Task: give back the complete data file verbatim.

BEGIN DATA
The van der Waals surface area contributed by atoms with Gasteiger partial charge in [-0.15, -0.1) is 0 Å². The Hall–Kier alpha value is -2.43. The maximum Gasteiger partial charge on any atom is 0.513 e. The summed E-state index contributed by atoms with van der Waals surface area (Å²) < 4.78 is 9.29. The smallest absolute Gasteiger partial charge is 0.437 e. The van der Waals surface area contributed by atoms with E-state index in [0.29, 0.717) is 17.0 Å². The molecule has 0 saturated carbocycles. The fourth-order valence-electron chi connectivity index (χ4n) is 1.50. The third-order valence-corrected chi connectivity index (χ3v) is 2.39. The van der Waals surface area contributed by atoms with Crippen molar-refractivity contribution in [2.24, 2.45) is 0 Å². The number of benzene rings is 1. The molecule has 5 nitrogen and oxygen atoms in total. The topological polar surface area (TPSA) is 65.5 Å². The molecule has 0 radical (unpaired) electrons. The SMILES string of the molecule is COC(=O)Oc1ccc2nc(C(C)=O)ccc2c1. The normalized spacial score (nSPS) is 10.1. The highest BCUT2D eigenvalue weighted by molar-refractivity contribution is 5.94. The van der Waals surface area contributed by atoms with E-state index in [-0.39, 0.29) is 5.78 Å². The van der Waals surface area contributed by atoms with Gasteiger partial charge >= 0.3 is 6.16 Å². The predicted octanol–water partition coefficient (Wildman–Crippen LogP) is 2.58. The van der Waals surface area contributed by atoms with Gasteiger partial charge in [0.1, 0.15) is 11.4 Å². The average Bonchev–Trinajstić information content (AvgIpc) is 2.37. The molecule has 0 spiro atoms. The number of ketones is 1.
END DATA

The van der Waals surface area contributed by atoms with Gasteiger partial charge in [-0.15, -0.1) is 0 Å². The Hall–Kier alpha value is -2.43. The maximum Gasteiger partial charge on any atom is 0.513 e. The summed E-state index contributed by atoms with van der Waals surface area (Å²) < 4.78 is 9.29. The smallest absolute Gasteiger partial charge is 0.437 e. The van der Waals surface area contributed by atoms with E-state index in [0.29, 0.717) is 17.0 Å². The molecule has 0 saturated carbocycles. The fourth-order valence-electron chi connectivity index (χ4n) is 1.50. The third-order valence-corrected chi connectivity index (χ3v) is 2.39. The van der Waals surface area contributed by atoms with Crippen molar-refractivity contribution in [2.24, 2.45) is 0 Å². The number of benzene rings is 1. The molecule has 5 nitrogen and oxygen atoms in total. The topological polar surface area (TPSA) is 65.5 Å². The molecule has 0 radical (unpaired) electrons. The SMILES string of the molecule is COC(=O)Oc1ccc2nc(C(C)=O)ccc2c1. The normalized spacial score (nSPS) is 10.1. The highest BCUT2D eigenvalue weighted by molar-refractivity contribution is 5.94. The van der Waals surface area contributed by atoms with E-state index in [-0.39, 0.29) is 5.78 Å². The van der Waals surface area contributed by atoms with Gasteiger partial charge >= 0.3 is 6.16 Å². The predicted octanol–water partition coefficient (Wildman–Crippen LogP) is 2.58. The van der Waals surface area contributed by atoms with Gasteiger partial charge in [0.1, 0.15) is 11.4 Å². The average Bonchev–Trinajstić information content (AvgIpc) is 2.37. The molecule has 0 spiro atoms. The number of ketones is 1.